The Importance of Proper Date Calculations

There are a million blog posts on this sort of thing but it just bit us so I thought I’d add mine to the mix.

Date calculations can be notoriously difficult depending on the language you are using.  However, DO NOT succumb to the desire to "fake" it as our vendor did.  Here’s what happened:

In California every school has to submit data for their special ed students/programs to receive proper funding.  This is called a CASEMIS report, and reporting day is every June 30th and December 1st.

For CASEMIS if a child is under 6 they are in one category and if 6 and over in another.

In our data there is one student in question who’s date of birth is 12/3/2002.  So on the reporting date of 12/1/2008 this student will be just two days shy of 6 years old.

We were getting an error in our validation process because apparently our vendor was calculating ages using 1 year = 365 days.  12/1/2008 – 12/3/2002 yields 2190 days, which at 365 days a year results in 6 years exactly.

Ugh!  Sorry, but the "close enough for government work" doesn’t apply here.

I don’t know exactly what language they are using but I believe they use perl on the back end and Business Objects InfoView XI for the reporting.  The actual date calculation could be in either of these two places, or somewhere entirely different.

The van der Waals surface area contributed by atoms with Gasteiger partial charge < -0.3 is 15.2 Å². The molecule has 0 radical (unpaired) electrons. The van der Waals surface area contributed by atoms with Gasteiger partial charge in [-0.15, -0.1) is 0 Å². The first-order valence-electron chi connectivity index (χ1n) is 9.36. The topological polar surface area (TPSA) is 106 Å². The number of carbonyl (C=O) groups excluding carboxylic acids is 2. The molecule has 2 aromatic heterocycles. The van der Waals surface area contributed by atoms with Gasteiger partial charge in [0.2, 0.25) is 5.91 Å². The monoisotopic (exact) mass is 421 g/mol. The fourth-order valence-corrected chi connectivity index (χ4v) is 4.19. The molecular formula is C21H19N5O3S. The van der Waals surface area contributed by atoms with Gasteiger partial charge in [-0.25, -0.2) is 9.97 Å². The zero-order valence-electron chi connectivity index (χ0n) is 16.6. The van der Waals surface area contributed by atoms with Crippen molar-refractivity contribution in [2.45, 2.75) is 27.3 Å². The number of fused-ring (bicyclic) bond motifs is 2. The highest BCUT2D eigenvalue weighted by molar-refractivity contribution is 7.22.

While some languages make calculating proper dates difficult, there is almost always a correct way to do it.

For instance, in Microsoft T-SQL, asking the difference in years between 12/1/2008 and 12/3/2002 using:
SELECT DateDiff(yy, ’12/3/2002′, ’12/1/2008′)
incorrectly returns 6 years, since 2008 – 2002 = 6.

However, if you change the question slightly and ask if the birthdate + 6 years is less than the reporting date using:
SELECT CASE WHEN DateAdd(yy, 6, ’12/3/2002′) < ’12/1/2008′ THEN ‘6 or Over’ ELSE ‘Under 6’ END
this results in the correct response “Under 6”.

It’s a matter of finding the proper question and syntax for the language.

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Unit Testing HtmlHelpers

I have a pretty decent project at my work that I am using ASP.Net MVC for.  It is a great framework and it’s my first real development project in a long time so I’m pretty excited.

I’m really stealing myself to use TDD, with very heavy emphasis on the first D, “Driven”.  I’m not allowing myself to write a line of code without a test first.  It’s a little hard because IntelliSense is pretty meaningless in tests if the actual objects haven’t even been built.  When things get a little muddy I go and create a quick empty controller or something before I finish the actual test.  This is just so that I can let VS 2008 and ReSharper work their magic adding namespaces and proper syntax.

Anyway, before I get into the nitty gritty I wrote this post because I was on a search of how to unit test my custom HtmlHelpers.  I found some decent posts and looked at the source for MvcContrib, but I didn’t need anything fancy.  I’m just creating a file input tag. I don’t need to mock the Context or anything.  I didn’t find a easy post anywhere on how to do this.  It turns out if you don’t need anything special it’s quite easy indeed.  If you’re looking for this then read on.

Anyway, I have a form where the user will upload a couple of files.  Using Scott Hanselman’s great blog post on unit testing uploading files using MVC I have a controller that now requires two non-empty files before it returns a success view.

I’ll flesh that out a little more with some actual validation of the upload contents but for now I’m refactoring my initial form.